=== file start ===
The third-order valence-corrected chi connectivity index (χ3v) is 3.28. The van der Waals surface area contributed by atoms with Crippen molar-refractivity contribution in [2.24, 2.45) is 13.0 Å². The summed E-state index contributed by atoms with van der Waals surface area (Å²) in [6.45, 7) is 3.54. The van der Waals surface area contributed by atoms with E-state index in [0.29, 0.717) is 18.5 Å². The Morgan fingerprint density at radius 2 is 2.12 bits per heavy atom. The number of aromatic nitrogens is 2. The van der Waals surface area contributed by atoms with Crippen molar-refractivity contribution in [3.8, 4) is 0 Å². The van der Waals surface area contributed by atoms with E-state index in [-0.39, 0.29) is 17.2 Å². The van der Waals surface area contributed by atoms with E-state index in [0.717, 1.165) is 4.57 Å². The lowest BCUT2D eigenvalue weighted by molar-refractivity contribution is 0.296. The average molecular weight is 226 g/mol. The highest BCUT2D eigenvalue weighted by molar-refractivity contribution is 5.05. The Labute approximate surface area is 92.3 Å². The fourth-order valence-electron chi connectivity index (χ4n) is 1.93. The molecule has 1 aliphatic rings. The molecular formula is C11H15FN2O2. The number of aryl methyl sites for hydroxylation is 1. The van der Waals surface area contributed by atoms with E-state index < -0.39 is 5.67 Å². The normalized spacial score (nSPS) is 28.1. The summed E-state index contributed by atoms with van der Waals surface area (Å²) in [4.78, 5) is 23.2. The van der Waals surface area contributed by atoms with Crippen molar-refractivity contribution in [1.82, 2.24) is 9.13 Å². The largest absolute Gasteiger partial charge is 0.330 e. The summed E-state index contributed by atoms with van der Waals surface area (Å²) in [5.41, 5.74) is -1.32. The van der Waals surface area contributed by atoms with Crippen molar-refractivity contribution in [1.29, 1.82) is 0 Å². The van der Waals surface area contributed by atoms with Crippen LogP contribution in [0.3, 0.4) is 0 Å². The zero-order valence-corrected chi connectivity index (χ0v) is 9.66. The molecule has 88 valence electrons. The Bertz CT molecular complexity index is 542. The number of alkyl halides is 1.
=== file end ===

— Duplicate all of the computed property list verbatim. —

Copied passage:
The third-order valence-corrected chi connectivity index (χ3v) is 3.28. The van der Waals surface area contributed by atoms with Crippen molar-refractivity contribution in [2.24, 2.45) is 13.0 Å². The summed E-state index contributed by atoms with van der Waals surface area (Å²) in [6.45, 7) is 3.54. The van der Waals surface area contributed by atoms with E-state index in [0.29, 0.717) is 18.5 Å². The Morgan fingerprint density at radius 2 is 2.12 bits per heavy atom. The number of aromatic nitrogens is 2. The van der Waals surface area contributed by atoms with Crippen molar-refractivity contribution in [3.8, 4) is 0 Å². The van der Waals surface area contributed by atoms with E-state index in [-0.39, 0.29) is 17.2 Å². The van der Waals surface area contributed by atoms with E-state index in [0.717, 1.165) is 4.57 Å². The lowest BCUT2D eigenvalue weighted by molar-refractivity contribution is 0.296. The average molecular weight is 226 g/mol. The highest BCUT2D eigenvalue weighted by molar-refractivity contribution is 5.05. The Labute approximate surface area is 92.3 Å². The fourth-order valence-electron chi connectivity index (χ4n) is 1.93. The molecule has 1 aliphatic rings. The molecular formula is C11H15FN2O2. The number of aryl methyl sites for hydroxylation is 1. The van der Waals surface area contributed by atoms with E-state index < -0.39 is 5.67 Å². The normalized spacial score (nSPS) is 28.1. The summed E-state index contributed by atoms with van der Waals surface area (Å²) in [4.78, 5) is 23.2. The van der Waals surface area contributed by atoms with Crippen molar-refractivity contribution in [1.82, 2.24) is 9.13 Å². The largest absolute Gasteiger partial charge is 0.330 e. The summed E-state index contributed by atoms with van der Waals surface area (Å²) in [5.41, 5.74) is -1.32. The van der Waals surface area contributed by atoms with Crippen molar-refractivity contribution in [1.29, 1.82) is 0 Å². The van der Waals surface area contributed by atoms with Crippen LogP contribution in [0.3, 0.4) is 0 Å². The zero-order valence-corrected chi connectivity index (χ0v) is 9.66. The molecule has 88 valence electrons. The Bertz CT molecular complexity index is 542. The number of alkyl halides is 1.